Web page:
ANKARA, Turkey — Turkey’s largest defense company has signed a deal with two Ukrainian businesses to share upgrade work for Ukrainian-made Mi-8 helicopters.
Military electronics specialist Aselsan will work with Ukraine’s Motor Sich and Ukroboronprom to perform electro-optical and missile upgrades on the Mi-8s. The deal was signed during Saha Expo, a defense and aerospace event held in Istanbul from Nov. 10 to 13.
Saha Istanbul is Turkey’s largest business cluster, with 645 members in the defense and aerospace sectors.
Under the plan, Aselsan will outfit the Mi-8s with either its Common Aperture Targeting System or its F-500C electro-optical system, enabling the aircraft to have laser targeting capabilities. It will also install either L-UMTAS or Cirit missile systems on the helicopters.
“The deal will involve all Mi-8s in the inventory of several militaries,” an Aselsan official said.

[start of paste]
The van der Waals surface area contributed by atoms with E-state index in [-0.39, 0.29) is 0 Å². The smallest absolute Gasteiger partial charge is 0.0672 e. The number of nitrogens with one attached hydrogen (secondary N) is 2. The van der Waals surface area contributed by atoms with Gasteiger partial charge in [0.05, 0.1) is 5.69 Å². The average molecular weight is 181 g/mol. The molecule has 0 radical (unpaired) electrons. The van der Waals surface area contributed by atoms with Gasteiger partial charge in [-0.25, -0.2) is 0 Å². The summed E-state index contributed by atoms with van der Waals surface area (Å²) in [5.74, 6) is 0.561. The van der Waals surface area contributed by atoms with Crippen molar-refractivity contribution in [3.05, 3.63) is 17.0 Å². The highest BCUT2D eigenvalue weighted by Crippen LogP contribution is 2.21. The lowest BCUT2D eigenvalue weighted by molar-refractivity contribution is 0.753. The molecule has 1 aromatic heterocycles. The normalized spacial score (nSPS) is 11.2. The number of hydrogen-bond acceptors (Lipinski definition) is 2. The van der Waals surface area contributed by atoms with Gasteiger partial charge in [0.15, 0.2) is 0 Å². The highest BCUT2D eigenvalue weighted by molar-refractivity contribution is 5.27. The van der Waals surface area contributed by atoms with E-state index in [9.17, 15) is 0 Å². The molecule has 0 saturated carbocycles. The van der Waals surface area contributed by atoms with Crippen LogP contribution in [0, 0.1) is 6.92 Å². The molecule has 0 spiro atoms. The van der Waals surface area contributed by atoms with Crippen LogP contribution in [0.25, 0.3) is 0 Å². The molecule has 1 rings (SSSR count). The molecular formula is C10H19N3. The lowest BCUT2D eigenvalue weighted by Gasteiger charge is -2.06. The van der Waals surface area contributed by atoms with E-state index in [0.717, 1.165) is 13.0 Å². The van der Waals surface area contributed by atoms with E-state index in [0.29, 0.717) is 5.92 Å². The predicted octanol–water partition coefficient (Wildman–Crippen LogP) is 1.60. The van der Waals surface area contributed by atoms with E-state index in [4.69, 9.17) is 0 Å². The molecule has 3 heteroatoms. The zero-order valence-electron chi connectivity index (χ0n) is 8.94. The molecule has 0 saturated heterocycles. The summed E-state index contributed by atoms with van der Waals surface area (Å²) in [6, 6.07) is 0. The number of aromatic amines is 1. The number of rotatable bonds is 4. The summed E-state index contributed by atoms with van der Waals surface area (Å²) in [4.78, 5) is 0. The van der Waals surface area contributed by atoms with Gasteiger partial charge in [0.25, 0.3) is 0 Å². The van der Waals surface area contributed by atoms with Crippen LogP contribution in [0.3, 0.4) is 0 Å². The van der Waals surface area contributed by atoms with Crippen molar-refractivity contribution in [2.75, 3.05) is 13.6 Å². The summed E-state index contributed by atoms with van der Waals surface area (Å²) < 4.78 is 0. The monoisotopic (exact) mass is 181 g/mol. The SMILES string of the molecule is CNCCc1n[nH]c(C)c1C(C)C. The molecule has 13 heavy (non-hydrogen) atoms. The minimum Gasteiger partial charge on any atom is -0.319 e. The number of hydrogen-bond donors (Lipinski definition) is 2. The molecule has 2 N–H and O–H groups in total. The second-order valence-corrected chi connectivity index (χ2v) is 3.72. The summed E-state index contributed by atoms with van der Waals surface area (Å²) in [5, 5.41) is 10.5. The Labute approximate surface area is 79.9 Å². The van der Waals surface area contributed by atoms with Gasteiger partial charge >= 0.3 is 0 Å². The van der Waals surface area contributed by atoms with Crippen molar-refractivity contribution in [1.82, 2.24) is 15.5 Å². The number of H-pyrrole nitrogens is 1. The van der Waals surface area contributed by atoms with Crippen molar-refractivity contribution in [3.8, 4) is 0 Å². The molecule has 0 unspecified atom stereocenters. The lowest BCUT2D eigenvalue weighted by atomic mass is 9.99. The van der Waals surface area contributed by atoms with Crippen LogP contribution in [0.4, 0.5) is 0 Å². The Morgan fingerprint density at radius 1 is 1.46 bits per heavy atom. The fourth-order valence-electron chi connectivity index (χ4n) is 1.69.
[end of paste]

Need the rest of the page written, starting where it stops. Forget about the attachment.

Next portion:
In 2018, the Ukrainian Air Force inducted two refurbished Mi-8 helicopters — Mi-8MTPB and Mi-8MTPI — back into service. The aircraft have large, phased array antennas fitted to the outside of both sides of the main cabin, as well as additional antennas and aerials on the tail and elsewhere.
Mi-8MTPI has the ability to detect and determine the general location and type of hostile emitters, giving it a limited capacity to conduct intelligence gathering missions on enemy defenses.
This is the second helicopter modernization effort bringing together Turkish and Ukrainian companies. In August, Turkish Aeronautical Association and Ukraine’s Ukrspecexport formed a partnership to provide repair and maintenance services for up to 1,500 Russian-made Mi-17 helicopters. As part of the contract, the partners will initially provide depot-level maintenance and repair services for the 18 Mi-17 helicopters currently in use by Turkey’s Gendarmerie force.
Under a preliminary contract, the association had serviced Mi-17s at its maintenance base in the Turkish province of Isparta, although it’s unclear how many helicopters were involved.
For work on Turkish helos and potentially foreign platforms, a new maintenance and repair facility will be established in the Turkish capital Ankara. Spare parts and engine tests will be carried out in Ukraine by Motor Sich.
The partnership expects the most immediate work performed under the Turkish-Ukrainian deal could come from Libya, Pakistan and Azerbaijan.
Burak Ege Bekdil was the Turkey correspondent for Defense News.